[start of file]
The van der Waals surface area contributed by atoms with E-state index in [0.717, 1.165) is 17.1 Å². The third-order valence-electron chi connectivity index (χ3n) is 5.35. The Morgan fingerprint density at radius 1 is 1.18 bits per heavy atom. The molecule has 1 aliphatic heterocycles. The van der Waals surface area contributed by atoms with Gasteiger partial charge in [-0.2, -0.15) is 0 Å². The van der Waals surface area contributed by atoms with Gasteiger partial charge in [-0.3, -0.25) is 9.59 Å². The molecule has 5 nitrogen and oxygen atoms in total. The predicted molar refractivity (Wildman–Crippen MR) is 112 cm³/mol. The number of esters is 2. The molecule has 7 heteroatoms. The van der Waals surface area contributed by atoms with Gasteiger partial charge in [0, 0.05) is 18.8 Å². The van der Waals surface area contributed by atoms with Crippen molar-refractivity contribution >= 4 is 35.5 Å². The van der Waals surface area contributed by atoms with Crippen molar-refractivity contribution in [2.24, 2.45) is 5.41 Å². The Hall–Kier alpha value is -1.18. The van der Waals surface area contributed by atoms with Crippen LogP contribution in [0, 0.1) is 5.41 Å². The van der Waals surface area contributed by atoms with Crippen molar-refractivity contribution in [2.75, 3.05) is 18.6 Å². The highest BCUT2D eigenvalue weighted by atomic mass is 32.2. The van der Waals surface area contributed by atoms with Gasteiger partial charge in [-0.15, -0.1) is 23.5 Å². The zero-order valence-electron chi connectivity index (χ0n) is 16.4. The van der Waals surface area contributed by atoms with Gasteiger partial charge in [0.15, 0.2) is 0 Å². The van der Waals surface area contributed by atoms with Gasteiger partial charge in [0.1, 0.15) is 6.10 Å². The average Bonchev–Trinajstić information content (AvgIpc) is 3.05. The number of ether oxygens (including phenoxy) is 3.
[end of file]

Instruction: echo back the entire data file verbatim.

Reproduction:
The van der Waals surface area contributed by atoms with E-state index in [0.717, 1.165) is 17.1 Å². The third-order valence-electron chi connectivity index (χ3n) is 5.35. The Morgan fingerprint density at radius 1 is 1.18 bits per heavy atom. The molecule has 1 aliphatic heterocycles. The van der Waals surface area contributed by atoms with Gasteiger partial charge in [-0.2, -0.15) is 0 Å². The van der Waals surface area contributed by atoms with Gasteiger partial charge in [-0.3, -0.25) is 9.59 Å². The molecule has 5 nitrogen and oxygen atoms in total. The predicted molar refractivity (Wildman–Crippen MR) is 112 cm³/mol. The number of esters is 2. The molecule has 7 heteroatoms. The van der Waals surface area contributed by atoms with Gasteiger partial charge in [0, 0.05) is 18.8 Å². The van der Waals surface area contributed by atoms with Crippen molar-refractivity contribution >= 4 is 35.5 Å². The van der Waals surface area contributed by atoms with Crippen molar-refractivity contribution in [2.24, 2.45) is 5.41 Å². The Hall–Kier alpha value is -1.18. The van der Waals surface area contributed by atoms with Crippen LogP contribution in [0, 0.1) is 5.41 Å². The van der Waals surface area contributed by atoms with Crippen molar-refractivity contribution in [2.75, 3.05) is 18.6 Å². The highest BCUT2D eigenvalue weighted by atomic mass is 32.2. The van der Waals surface area contributed by atoms with Gasteiger partial charge in [-0.15, -0.1) is 23.5 Å². The zero-order valence-electron chi connectivity index (χ0n) is 16.4. The van der Waals surface area contributed by atoms with Gasteiger partial charge in [0.15, 0.2) is 0 Å². The van der Waals surface area contributed by atoms with Gasteiger partial charge in [0.1, 0.15) is 6.10 Å². The average Bonchev–Trinajstić information content (AvgIpc) is 3.05. The number of ether oxygens (including phenoxy) is 3.